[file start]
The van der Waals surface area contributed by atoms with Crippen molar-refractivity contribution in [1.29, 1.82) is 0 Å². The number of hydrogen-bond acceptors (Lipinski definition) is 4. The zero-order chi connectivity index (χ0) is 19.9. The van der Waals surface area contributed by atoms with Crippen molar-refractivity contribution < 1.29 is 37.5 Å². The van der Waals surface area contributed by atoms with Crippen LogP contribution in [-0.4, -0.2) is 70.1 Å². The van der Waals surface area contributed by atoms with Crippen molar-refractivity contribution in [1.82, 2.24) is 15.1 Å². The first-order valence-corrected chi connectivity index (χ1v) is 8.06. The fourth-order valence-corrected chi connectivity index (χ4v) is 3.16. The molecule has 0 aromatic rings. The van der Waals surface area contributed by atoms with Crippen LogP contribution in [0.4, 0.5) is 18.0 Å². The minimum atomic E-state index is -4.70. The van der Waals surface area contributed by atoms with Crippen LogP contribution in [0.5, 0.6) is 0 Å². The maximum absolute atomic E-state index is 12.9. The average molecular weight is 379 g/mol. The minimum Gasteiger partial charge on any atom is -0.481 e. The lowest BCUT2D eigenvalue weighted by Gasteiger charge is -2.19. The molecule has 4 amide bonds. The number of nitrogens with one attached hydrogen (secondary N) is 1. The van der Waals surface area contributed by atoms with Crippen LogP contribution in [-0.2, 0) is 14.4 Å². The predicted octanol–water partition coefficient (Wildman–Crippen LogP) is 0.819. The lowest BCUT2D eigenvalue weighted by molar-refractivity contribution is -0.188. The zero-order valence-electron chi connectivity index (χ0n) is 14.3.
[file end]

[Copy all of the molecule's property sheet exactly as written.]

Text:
The van der Waals surface area contributed by atoms with Crippen molar-refractivity contribution in [1.29, 1.82) is 0 Å². The number of hydrogen-bond acceptors (Lipinski definition) is 4. The zero-order chi connectivity index (χ0) is 19.9. The van der Waals surface area contributed by atoms with Crippen molar-refractivity contribution < 1.29 is 37.5 Å². The van der Waals surface area contributed by atoms with Crippen LogP contribution in [-0.4, -0.2) is 70.1 Å². The van der Waals surface area contributed by atoms with Crippen molar-refractivity contribution in [1.82, 2.24) is 15.1 Å². The first-order valence-corrected chi connectivity index (χ1v) is 8.06. The fourth-order valence-corrected chi connectivity index (χ4v) is 3.16. The molecule has 0 aromatic rings. The van der Waals surface area contributed by atoms with Crippen LogP contribution in [0.4, 0.5) is 18.0 Å². The minimum atomic E-state index is -4.70. The van der Waals surface area contributed by atoms with Crippen LogP contribution in [0.5, 0.6) is 0 Å². The maximum absolute atomic E-state index is 12.9. The average molecular weight is 379 g/mol. The minimum Gasteiger partial charge on any atom is -0.481 e. The lowest BCUT2D eigenvalue weighted by Gasteiger charge is -2.19. The molecule has 4 amide bonds. The number of nitrogens with one attached hydrogen (secondary N) is 1. The van der Waals surface area contributed by atoms with Crippen LogP contribution in [-0.2, 0) is 14.4 Å². The predicted octanol–water partition coefficient (Wildman–Crippen LogP) is 0.819. The lowest BCUT2D eigenvalue weighted by molar-refractivity contribution is -0.188. The zero-order valence-electron chi connectivity index (χ0n) is 14.3.